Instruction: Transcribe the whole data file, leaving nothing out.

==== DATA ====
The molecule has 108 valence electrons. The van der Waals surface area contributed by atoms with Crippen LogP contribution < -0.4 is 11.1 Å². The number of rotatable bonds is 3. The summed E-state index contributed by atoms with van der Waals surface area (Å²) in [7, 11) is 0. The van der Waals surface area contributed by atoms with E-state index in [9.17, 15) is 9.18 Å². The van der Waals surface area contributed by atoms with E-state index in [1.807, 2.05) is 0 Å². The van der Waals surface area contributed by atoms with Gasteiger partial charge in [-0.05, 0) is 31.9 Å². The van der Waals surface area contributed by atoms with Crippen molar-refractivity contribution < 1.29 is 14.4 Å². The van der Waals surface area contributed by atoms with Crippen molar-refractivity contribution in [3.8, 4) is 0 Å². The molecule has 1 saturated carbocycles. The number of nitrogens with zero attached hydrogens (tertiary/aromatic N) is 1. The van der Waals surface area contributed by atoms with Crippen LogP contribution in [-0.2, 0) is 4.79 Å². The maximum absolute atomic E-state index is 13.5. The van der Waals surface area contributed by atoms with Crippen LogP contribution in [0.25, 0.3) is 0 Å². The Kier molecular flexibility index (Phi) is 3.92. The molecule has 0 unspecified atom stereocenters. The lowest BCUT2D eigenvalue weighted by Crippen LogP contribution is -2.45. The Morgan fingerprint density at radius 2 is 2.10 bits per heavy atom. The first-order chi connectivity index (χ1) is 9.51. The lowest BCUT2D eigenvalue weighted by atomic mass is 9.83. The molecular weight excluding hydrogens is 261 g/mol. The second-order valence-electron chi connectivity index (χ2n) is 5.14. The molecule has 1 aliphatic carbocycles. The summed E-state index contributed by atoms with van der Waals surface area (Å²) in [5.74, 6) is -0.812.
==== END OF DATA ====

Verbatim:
The molecule has 108 valence electrons. The van der Waals surface area contributed by atoms with Crippen LogP contribution < -0.4 is 11.1 Å². The number of rotatable bonds is 3. The summed E-state index contributed by atoms with van der Waals surface area (Å²) in [7, 11) is 0. The van der Waals surface area contributed by atoms with E-state index in [9.17, 15) is 9.18 Å². The van der Waals surface area contributed by atoms with E-state index in [1.807, 2.05) is 0 Å². The van der Waals surface area contributed by atoms with Gasteiger partial charge in [-0.05, 0) is 31.9 Å². The van der Waals surface area contributed by atoms with Crippen molar-refractivity contribution < 1.29 is 14.4 Å². The van der Waals surface area contributed by atoms with Crippen molar-refractivity contribution in [3.8, 4) is 0 Å². The molecule has 1 saturated carbocycles. The number of nitrogens with zero attached hydrogens (tertiary/aromatic N) is 1. The van der Waals surface area contributed by atoms with Crippen LogP contribution in [-0.2, 0) is 4.79 Å². The maximum absolute atomic E-state index is 13.5. The van der Waals surface area contributed by atoms with Crippen LogP contribution in [0.25, 0.3) is 0 Å². The Kier molecular flexibility index (Phi) is 3.92. The molecule has 0 unspecified atom stereocenters. The lowest BCUT2D eigenvalue weighted by Crippen LogP contribution is -2.45. The Morgan fingerprint density at radius 2 is 2.10 bits per heavy atom. The first-order chi connectivity index (χ1) is 9.51. The lowest BCUT2D eigenvalue weighted by atomic mass is 9.83. The molecular weight excluding hydrogens is 261 g/mol. The second-order valence-electron chi connectivity index (χ2n) is 5.14. The molecule has 1 aliphatic carbocycles. The summed E-state index contributed by atoms with van der Waals surface area (Å²) in [5.74, 6) is -0.812.